Lady Bracknell says it is wrong to be honest with her husband.

Lady Bracknell does not approve of Gwendolen dating Jack.

Miss Prism. . . . The good ended happily, and the bad unhappily. That is what Fiction means.

How does the epigram affect this scene?

How does the epigram affect this scene?

It suggests the serious idea that tidy endings are uncommon in real life.

It explains the humorous idea that bad endings are usually happy.

It introduces the pessimistic idea that happy endings only happen in stories.

It reveals the optimistic idea that most endings are a good thing.

Read the beginning of The Importance of Being Earnest .

Title: The Importance of Being Earnest by Oscar Wilde

The Persons in the Play John Worthing, J.P. Algernon Moncrieff Rev. Canon Chasuble, D.D. Merriman, Butler Lane, Manservant Lady Bracknell Hon. Gwendolen Fairfax Cecily Cardew Miss Prism, Governess

First Act SCENE Morning-room in Algernon’s flat in Half-Moon Street. The room is luxuriously and artistically furnished. The sound of a piano is heard in the adjoining room.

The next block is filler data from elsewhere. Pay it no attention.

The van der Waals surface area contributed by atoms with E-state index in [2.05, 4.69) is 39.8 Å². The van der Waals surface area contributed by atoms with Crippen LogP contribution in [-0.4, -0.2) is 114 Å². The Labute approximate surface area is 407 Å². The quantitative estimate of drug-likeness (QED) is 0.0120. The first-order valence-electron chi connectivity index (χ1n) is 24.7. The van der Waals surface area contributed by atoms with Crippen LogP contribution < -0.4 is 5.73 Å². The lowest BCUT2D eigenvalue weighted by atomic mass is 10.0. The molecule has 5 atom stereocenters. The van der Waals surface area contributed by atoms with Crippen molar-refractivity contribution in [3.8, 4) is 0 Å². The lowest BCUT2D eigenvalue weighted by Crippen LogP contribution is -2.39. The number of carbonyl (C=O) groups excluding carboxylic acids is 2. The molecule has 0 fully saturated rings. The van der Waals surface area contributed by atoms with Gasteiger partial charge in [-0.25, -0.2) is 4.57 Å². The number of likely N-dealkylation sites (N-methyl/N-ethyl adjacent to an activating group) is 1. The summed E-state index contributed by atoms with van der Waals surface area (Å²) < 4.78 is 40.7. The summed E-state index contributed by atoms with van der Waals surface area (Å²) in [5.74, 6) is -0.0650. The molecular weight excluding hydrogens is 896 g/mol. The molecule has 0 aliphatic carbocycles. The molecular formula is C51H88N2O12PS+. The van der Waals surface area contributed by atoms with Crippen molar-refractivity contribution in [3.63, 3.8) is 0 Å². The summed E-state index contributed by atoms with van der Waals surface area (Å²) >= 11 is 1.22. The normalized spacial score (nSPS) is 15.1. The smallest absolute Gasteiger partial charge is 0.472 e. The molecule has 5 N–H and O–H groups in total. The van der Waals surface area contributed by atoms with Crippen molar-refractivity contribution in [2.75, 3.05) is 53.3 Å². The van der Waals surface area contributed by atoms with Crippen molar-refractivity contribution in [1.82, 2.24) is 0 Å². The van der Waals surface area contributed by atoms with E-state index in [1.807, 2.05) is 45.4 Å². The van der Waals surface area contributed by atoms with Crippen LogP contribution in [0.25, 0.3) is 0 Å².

[Lane is arranging afternoon tea on the table, and after the music has ceased, Algernon enters.]

Algernon. Did you hear what I was playing, Lane?

Lane. I didn’t think it polite to listen, sir.

Which analysis of the beginning of The Importance of Being Earnest is the most accurate?

The setting at the opening of the play makes a comment on the benefits of being married.

The names of the characters in the play help Wilde illustrate the differences between social classes.